ISBN is

978-0-15-601409-0 / 9780156014090

The Secret Lives of Words

by

Publisher:Mariner Books

Edition:Softcover

Language:English

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About the book:

Paul West delights in the vicissitudes of language, and his enthusiasm is exquisitely catching. West particularly loves a good etymology (and who, deep down, doesn't?), and he's dedicated this newest of his 30-odd books to 500 of his favorite words and phrases, and the stories that go with them.

West tells a good tale, and he uses his gift to explain the derivation of words such as "Hottentot" and "humble pie," "patter," "conkers," and "nurdle." He starts with "abacus" and "ablative absolute" and works his magic alphabetically through his personal lexicon, ending with "zoot suit" and "zymurqist" (i.e., one who works with yeast, from the Greek zume for leaven and urqist for worker, as in metallurgist). Along the way, he provides definitions, usage, and derivations for "snite" (to blow one's nose without a tissue or handkerchief) and "scranny" (nuts, crazy, as in "driven scranny," from the Yorkshire dialect), as well as for more common words like "leotard" (named after James Léotard, the 19th-century French aerialist) and "decimate" (which means to kill one-tenth of, despite common misusage, and comes from the Roman practice of killing one of every 10 soldiers in times of mutiny). West's entry on "nun" explores the many food items containing that name--such as the Portuguese barriga de freira (nun's tummy) and the Neapolitan coscia de monaca (nun's thigh)--and his short essay on pumpernickel explains how (and why) the name derives from words meaning devil fart.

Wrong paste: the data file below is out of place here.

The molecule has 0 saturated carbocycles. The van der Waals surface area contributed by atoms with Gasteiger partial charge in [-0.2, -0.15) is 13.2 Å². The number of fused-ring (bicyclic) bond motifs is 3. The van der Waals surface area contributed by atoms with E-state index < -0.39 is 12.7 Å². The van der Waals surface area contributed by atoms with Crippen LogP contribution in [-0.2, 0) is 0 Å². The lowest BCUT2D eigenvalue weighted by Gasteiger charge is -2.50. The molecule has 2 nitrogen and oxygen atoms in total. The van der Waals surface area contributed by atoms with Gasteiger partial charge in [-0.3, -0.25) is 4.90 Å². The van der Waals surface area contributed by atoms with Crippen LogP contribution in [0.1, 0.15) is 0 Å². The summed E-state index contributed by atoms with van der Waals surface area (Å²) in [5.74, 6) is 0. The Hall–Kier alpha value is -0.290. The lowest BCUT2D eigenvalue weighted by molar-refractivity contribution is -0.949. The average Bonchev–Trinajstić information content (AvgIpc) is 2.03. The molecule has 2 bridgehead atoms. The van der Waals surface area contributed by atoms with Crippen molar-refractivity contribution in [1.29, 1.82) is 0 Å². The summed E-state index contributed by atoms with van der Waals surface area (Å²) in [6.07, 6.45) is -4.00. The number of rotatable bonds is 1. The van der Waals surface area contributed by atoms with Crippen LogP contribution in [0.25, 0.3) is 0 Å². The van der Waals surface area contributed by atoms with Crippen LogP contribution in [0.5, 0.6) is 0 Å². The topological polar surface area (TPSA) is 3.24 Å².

As fun a word book as has hit the market since Eric Partridge's Dictionary of Slang and Unconventional English, The Secret Lives of Words is selective instead of comprehensive, and therein lies some of its charm. It's informal. It's a taste. It's purely for the joy of the language. In his introduction, West reflects that "sadly, all words seem much the same to many people, like checkers, and they feel about them much as I do about Vivaldi's Four Seasons: all sound like Winter." Yet it's hard to imagine anyone skimming through the boondoggles and dead-cat bounces of The Secret Lives of Words and emerging without a joyous smile and a hunger for more. --Stephanie Gold

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